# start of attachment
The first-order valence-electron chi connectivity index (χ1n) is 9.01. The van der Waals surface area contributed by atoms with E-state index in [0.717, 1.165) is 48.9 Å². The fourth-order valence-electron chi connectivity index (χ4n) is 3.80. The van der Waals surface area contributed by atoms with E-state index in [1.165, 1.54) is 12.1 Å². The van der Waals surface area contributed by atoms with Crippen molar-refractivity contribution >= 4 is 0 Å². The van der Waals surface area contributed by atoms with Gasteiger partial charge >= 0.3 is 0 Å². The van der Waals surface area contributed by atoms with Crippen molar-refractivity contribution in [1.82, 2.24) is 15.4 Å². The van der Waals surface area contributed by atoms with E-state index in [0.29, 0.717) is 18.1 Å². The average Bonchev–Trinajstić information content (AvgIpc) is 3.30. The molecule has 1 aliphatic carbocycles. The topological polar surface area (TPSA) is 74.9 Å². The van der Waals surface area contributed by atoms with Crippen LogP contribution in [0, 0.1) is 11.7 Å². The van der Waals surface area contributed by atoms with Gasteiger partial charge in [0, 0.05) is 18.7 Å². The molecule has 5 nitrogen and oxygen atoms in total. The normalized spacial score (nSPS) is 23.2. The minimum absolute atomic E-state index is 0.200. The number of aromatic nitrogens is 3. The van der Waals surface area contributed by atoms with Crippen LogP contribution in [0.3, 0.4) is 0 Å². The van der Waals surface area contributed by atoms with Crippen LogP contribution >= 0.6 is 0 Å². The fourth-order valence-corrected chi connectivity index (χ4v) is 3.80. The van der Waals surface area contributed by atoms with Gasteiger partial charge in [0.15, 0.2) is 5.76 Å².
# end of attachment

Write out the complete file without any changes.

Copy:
The first-order valence-electron chi connectivity index (χ1n) is 9.01. The van der Waals surface area contributed by atoms with E-state index in [0.717, 1.165) is 48.9 Å². The fourth-order valence-electron chi connectivity index (χ4n) is 3.80. The van der Waals surface area contributed by atoms with E-state index in [1.165, 1.54) is 12.1 Å². The van der Waals surface area contributed by atoms with Crippen molar-refractivity contribution >= 4 is 0 Å². The van der Waals surface area contributed by atoms with Gasteiger partial charge >= 0.3 is 0 Å². The van der Waals surface area contributed by atoms with Crippen molar-refractivity contribution in [1.82, 2.24) is 15.4 Å². The van der Waals surface area contributed by atoms with E-state index in [0.29, 0.717) is 18.1 Å². The average Bonchev–Trinajstić information content (AvgIpc) is 3.30. The molecule has 1 aliphatic carbocycles. The topological polar surface area (TPSA) is 74.9 Å². The van der Waals surface area contributed by atoms with Crippen LogP contribution in [0, 0.1) is 11.7 Å². The van der Waals surface area contributed by atoms with Gasteiger partial charge in [0, 0.05) is 18.7 Å². The molecule has 5 nitrogen and oxygen atoms in total. The normalized spacial score (nSPS) is 23.2. The minimum absolute atomic E-state index is 0.200. The number of aromatic nitrogens is 3. The van der Waals surface area contributed by atoms with Crippen LogP contribution in [0.3, 0.4) is 0 Å². The van der Waals surface area contributed by atoms with Crippen LogP contribution >= 0.6 is 0 Å². The fourth-order valence-corrected chi connectivity index (χ4v) is 3.80. The van der Waals surface area contributed by atoms with Gasteiger partial charge in [0.15, 0.2) is 5.76 Å².